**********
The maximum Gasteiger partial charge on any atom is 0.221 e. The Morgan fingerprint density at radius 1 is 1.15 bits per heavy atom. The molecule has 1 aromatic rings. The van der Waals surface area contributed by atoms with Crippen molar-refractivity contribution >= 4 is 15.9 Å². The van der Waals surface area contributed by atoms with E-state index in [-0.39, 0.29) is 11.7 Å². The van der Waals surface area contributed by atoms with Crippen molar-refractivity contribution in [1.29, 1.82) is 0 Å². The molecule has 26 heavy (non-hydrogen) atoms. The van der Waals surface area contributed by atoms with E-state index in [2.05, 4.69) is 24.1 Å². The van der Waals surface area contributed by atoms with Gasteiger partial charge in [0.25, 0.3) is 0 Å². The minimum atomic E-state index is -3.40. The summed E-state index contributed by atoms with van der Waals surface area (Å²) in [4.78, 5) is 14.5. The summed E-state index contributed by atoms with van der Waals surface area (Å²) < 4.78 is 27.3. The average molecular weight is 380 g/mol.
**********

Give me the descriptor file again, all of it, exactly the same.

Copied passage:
The maximum Gasteiger partial charge on any atom is 0.221 e. The Morgan fingerprint density at radius 1 is 1.15 bits per heavy atom. The molecule has 1 aromatic rings. The van der Waals surface area contributed by atoms with Crippen molar-refractivity contribution >= 4 is 15.9 Å². The van der Waals surface area contributed by atoms with E-state index in [-0.39, 0.29) is 11.7 Å². The van der Waals surface area contributed by atoms with Crippen molar-refractivity contribution in [1.29, 1.82) is 0 Å². The molecule has 26 heavy (non-hydrogen) atoms. The van der Waals surface area contributed by atoms with E-state index in [2.05, 4.69) is 24.1 Å². The van der Waals surface area contributed by atoms with Gasteiger partial charge in [0.25, 0.3) is 0 Å². The minimum atomic E-state index is -3.40. The summed E-state index contributed by atoms with van der Waals surface area (Å²) in [4.78, 5) is 14.5. The summed E-state index contributed by atoms with van der Waals surface area (Å²) < 4.78 is 27.3. The average molecular weight is 380 g/mol.